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ASP - What,Where,When and Why

By ServerWatch Staff (Send Email)
Posted Apr 21, 1999


Larry Schaeffer

One of my roles as a Maxim Group Consultant is to conduct phone interviews with potential consultants and try, in a brief conversation, to evaluate their technical level of expertise.  I try to keep the conversation centered around projects that they have worked on and the level of their involvement in those projects.

One of my roles as a Maxim Group Consultant is to conduct phone interviews with potential consultants and try, in a brief conversation, to evaluate their technical level of expertise. I try to keep the conversation centered around projects that they have worked on and the level of their involvement in those projects.

You would probably be surprised to know that a large portion of Web Developers that I run into do not have the proper answers to the questions raised in the title of this article.  A lot of Developers that I have talked with and interviewed look at ASP as a way of replacing client-side script, and consider that the only benefit of ASP is the ability to hide and protect your code!   "If I need  to access a database - I'll use a CGI!" is a quote I hear often.

What is ASP? - This seems like a simple question, but the answer is a little more complex.  Active Server Pages are a form of technology which allows scripting processes to take place on the web server prior to any HTML being deleivered to the client. 
     This is a pretty simple, literal definition, but a lot of people miss the most important part of this statement: the processing takes place prior to any HTML being delivered to the client!  This tells us that ASP is not interactive like client side scripting but more like a form of batch processing. ASP started out very simplistic in capabilities with the major benefits being the ability to control the flow of HTML output very similarly to that of a program using control statements such as FOR---NEXT, IF--THEN, etc. For those of us used to using straight HTML this was a huge step forward.  Similarly, the 5 intrinsic objects to ASP - Response, Request, Session, Server, and Application gave us functionality such as the ability to persist variable values through multiple pages, access server variables, redirect a user to a different page if certain conditions are met, etc.
     I personally was in heaven!  I could put together pretty impressive pages in a short period of time that actually did more than just look good, but actually served a function!  A simple example is placing an HTML form to get a user name and password, use ASP to verify and if verified place a Session variable to TRUE, then in key areas of my site I test that Session variable and if it is false then I redirect them to a login page.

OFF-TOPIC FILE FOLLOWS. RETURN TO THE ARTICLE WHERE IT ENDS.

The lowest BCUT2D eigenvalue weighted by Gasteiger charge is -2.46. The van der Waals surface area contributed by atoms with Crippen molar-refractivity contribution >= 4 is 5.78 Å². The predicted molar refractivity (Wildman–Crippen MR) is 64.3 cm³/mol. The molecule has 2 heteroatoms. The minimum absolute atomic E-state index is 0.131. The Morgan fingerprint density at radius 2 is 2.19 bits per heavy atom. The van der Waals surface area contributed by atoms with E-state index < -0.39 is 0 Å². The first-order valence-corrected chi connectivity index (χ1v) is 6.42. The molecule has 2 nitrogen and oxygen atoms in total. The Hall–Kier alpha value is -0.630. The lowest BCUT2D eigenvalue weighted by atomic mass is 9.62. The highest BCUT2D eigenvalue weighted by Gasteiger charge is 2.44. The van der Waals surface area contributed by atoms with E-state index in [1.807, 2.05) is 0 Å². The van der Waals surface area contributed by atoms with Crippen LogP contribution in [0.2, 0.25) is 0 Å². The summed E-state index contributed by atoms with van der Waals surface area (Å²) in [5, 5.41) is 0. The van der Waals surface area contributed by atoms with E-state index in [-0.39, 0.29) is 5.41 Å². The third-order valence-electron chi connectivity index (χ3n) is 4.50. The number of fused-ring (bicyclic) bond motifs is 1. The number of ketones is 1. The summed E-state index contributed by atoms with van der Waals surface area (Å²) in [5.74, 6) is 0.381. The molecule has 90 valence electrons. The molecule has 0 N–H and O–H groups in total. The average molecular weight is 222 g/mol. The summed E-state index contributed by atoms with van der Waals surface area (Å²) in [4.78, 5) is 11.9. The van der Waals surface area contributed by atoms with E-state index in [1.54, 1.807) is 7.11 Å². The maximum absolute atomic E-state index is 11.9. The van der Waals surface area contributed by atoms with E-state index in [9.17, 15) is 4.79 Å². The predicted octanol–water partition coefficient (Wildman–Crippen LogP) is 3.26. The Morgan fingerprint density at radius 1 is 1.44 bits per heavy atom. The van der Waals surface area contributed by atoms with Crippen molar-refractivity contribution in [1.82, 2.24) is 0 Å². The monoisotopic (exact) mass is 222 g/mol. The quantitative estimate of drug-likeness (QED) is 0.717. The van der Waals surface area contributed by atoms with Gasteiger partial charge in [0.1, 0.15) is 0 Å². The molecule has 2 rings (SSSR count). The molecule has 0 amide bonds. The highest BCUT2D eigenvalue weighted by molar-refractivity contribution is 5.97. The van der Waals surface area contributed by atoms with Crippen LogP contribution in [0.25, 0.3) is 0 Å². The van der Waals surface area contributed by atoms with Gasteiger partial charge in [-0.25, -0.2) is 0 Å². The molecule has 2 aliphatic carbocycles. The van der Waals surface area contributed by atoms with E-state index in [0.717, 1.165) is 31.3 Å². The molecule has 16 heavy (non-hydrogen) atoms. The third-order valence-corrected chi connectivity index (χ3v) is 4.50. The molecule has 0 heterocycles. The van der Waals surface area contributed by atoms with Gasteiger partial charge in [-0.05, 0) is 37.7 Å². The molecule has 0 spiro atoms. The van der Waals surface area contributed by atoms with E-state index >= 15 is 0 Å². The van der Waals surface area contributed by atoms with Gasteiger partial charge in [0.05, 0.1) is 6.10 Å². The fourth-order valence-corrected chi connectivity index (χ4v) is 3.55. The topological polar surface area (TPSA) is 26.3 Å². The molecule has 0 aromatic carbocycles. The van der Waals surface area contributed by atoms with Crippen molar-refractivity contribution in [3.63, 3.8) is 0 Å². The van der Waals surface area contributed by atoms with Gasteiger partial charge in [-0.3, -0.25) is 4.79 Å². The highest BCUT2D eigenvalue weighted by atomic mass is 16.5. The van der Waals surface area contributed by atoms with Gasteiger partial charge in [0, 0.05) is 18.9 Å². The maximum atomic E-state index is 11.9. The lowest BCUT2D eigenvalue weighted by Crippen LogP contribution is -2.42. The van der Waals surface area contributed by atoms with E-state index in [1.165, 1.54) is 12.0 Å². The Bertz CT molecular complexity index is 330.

Once I learned how to use Objects and custom components inside of ASP then the applications started flowing. Now, the Intranet I work on truly molded from a static, HTML with Links type site to a site that houses over 15 database applications using ASP and a few Visual Basic CGI's.
     One last note on what ASP is - by being a Server Side technology it is completely Browser independent, if your Server supports ASP then all you have to do is to make sure that any HTML generated by your script is compatible with the browsers you support.

Why ASP?  ASP fits all of the criteria for today's latest thoughts on application development. It supports a wide variety of thin clients, it is multi-tiered, and it allows for Rapid Application Development.  ASP gives Web Site Developers an easy to learn tool for adding functionality to sites that would otherwise just provide presentation with no actual function. Most importantly, at least to Corporate America, ASP applications are relatively inexpensive to develop and deploy. 

Where and When? ASP is ideally suited for instances where a small amount of code is needed to perform a single function or one of a small number of functions.  Because ASP is interpreted and not compiled, it has to check each line of code as it steps through it.  This means that the larger the code, the slower the page loads.  This also means that it is very difficult to implement extremely thorough error checking and therefore should be used when the task to be performed is relatively simple or not very error-prone.  I am sure there are developers that will disagree with me and I have seen some very large ASP source code files that perform some very complex operations, however it is important to remember that in determining the architecture and technologies for any application, there is often trade-offs.  In a large ASP file you are trading ease-of-development for performance.

Conclusions: ASP is a very powerful, easy to learn technology used to put functionality into your web pages and to provide a method of launching thin-client applications.  Remeber to keep in focus the differences between client and server side processing and the advantages and pitfalls of each.  ASP is best when used for single, non-complex tasks in an environment requiring a small amount of code.

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